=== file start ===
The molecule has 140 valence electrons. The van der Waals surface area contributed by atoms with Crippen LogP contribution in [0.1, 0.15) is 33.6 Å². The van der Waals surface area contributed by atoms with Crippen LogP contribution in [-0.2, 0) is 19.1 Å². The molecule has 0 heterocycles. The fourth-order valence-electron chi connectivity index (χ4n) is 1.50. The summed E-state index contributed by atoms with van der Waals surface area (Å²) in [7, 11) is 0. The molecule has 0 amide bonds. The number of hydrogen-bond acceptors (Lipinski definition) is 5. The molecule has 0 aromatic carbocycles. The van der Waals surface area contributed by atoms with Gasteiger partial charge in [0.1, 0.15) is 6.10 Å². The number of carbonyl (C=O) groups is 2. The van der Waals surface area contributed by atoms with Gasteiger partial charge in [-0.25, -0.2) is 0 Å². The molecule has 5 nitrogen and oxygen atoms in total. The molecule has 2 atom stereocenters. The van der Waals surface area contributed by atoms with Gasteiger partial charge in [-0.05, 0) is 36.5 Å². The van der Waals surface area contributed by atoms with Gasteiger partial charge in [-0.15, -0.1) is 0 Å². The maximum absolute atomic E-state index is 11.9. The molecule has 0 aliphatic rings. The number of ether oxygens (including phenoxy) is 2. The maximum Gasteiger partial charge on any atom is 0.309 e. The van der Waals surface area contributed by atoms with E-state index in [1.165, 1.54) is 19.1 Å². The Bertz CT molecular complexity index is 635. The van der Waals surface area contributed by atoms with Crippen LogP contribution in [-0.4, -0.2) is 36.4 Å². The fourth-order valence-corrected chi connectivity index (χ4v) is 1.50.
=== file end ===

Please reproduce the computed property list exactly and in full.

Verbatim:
The molecule has 140 valence electrons. The van der Waals surface area contributed by atoms with Crippen LogP contribution in [0.1, 0.15) is 33.6 Å². The van der Waals surface area contributed by atoms with Crippen LogP contribution in [-0.2, 0) is 19.1 Å². The molecule has 0 heterocycles. The fourth-order valence-electron chi connectivity index (χ4n) is 1.50. The summed E-state index contributed by atoms with van der Waals surface area (Å²) in [7, 11) is 0. The molecule has 0 amide bonds. The number of hydrogen-bond acceptors (Lipinski definition) is 5. The molecule has 0 aromatic carbocycles. The van der Waals surface area contributed by atoms with Gasteiger partial charge in [0.1, 0.15) is 6.10 Å². The number of carbonyl (C=O) groups is 2. The van der Waals surface area contributed by atoms with Gasteiger partial charge in [-0.25, -0.2) is 0 Å². The molecule has 5 nitrogen and oxygen atoms in total. The molecule has 2 atom stereocenters. The van der Waals surface area contributed by atoms with Gasteiger partial charge in [-0.05, 0) is 36.5 Å². The van der Waals surface area contributed by atoms with Gasteiger partial charge in [-0.15, -0.1) is 0 Å². The maximum absolute atomic E-state index is 11.9. The molecule has 0 aliphatic rings. The number of ether oxygens (including phenoxy) is 2. The maximum Gasteiger partial charge on any atom is 0.309 e. The van der Waals surface area contributed by atoms with E-state index in [1.165, 1.54) is 19.1 Å². The Bertz CT molecular complexity index is 635. The van der Waals surface area contributed by atoms with Crippen LogP contribution in [-0.4, -0.2) is 36.4 Å². The fourth-order valence-corrected chi connectivity index (χ4v) is 1.50.